Peggy Griffiths has been painting for 26 years. She learnt her craft from her mother, Dinah, in a little tin shed in Kununurra, in Western Australia, drawing inspiration from the town’s red dirt, grey boab trees and aqua watering holes. Now, she’s sharing her talent and wisdom with the next generation, as a senior artist, cultural leader and board director at Waringarri Arts. In a workshop with First Nations Fashion + Design, she created the Legacy Dress, featuring layers of linen and canvas hand-painted by Peggy and depicting the jilinybeng (bush cucumber). The other layers were made by Peggy’s granddaughters, who have followed in their grandmother’s footsteps as successful textile artists. “The Legacy Dress has brought young artists together through a form of art they enjoy – fashion. Doing this and putting all the material together made the dress strong and made me and my granddaughters stronger,” says Peggy of her award-winning piece. “Working with young artists can be a tool to pass [on] knowledge and history through art and fashion. This dress has been a tool to encourage them to connect to their country and culture.” Long may Peggy’s knowledge live.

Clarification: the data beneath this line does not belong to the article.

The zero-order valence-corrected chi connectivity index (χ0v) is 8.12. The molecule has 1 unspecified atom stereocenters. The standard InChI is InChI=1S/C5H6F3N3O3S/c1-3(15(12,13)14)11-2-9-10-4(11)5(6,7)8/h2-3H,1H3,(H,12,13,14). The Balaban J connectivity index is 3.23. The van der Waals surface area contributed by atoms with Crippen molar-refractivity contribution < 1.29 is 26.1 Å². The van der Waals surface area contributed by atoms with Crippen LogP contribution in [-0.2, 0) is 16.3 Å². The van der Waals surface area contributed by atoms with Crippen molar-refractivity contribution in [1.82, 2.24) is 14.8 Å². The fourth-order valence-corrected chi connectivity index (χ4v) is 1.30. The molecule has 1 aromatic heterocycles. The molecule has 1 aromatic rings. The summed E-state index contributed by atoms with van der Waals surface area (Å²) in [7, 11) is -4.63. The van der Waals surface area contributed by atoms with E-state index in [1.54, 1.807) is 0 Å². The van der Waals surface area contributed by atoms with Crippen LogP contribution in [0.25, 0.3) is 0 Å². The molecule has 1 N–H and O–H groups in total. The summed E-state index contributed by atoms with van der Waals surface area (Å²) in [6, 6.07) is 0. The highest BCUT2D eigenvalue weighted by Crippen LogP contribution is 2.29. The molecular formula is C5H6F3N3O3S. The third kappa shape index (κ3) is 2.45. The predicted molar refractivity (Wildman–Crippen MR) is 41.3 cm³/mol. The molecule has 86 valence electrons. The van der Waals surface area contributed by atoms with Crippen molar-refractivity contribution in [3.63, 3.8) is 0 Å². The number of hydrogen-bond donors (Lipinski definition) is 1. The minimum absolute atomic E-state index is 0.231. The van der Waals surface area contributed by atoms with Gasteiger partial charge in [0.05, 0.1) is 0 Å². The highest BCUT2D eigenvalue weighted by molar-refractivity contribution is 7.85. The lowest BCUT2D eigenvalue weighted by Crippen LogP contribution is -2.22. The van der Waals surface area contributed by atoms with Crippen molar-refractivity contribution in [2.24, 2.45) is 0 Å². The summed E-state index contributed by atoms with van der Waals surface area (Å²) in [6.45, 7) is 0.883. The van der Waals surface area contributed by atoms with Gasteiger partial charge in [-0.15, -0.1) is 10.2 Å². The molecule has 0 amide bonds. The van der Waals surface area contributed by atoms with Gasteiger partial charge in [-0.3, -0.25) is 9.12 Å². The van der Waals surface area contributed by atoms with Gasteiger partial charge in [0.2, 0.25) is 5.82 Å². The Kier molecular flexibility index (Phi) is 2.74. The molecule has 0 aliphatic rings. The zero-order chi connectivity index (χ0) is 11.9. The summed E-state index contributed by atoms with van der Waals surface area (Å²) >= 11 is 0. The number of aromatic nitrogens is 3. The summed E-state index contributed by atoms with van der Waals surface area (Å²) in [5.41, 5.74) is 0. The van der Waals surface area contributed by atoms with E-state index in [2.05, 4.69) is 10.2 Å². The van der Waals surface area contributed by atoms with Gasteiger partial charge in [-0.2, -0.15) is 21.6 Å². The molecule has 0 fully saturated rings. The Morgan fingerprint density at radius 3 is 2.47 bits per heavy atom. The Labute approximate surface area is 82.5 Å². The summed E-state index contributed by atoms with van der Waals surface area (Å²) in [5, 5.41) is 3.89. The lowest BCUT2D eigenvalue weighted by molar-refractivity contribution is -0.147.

Kieren Karritpul (Merrepen Arts, Language & Culture)
Textile Award Design
When Kieren Karritpul was a newborn baby in hospital, his mother whispered in his ear that he would be an artist, like her. She handed him his first paintbrush when he was three, and he hasn’t put it down since. At 25, he is an internationally recognised, award-winning talent. “I like painting big to keep me busy and occupied. When I’m painting, it takes me to another world. It takes me to a place where I feel relaxed,” explains the artist and fabric designer from Nauiyu in the Northern Territory, who finds inspiration for his art in the fishing nets of his youth and local Dreamtime stories about serpents and mermaids. “I work at Merrepen Arts Monday to Friday doing painting, printing, hatching and weaving.” Kieren’s screen-printed fabrics, which are stocked at Darwin’s Clothing Hub, Bush Traders and Raw Cloth, are more than just beautiful textile pieces, they’re an ode to Australia’s natural landscape and waterways, telling the stories of his culture. This year, his important work will feature in the Aboriginal Screen-Printed Textiles from Australia’s Top End exhibition at the Fowler Museum in LA. Despite his worldwide acclaim, Kieren is modest about his extraordinary gift, which was foretold by his mother and grandmother. “When I came back home [from the hospital], my grandmother whispered into my ear to be humble. I like doing art because it’s important to tell all stories in a new way,” he says, with a shy laugh.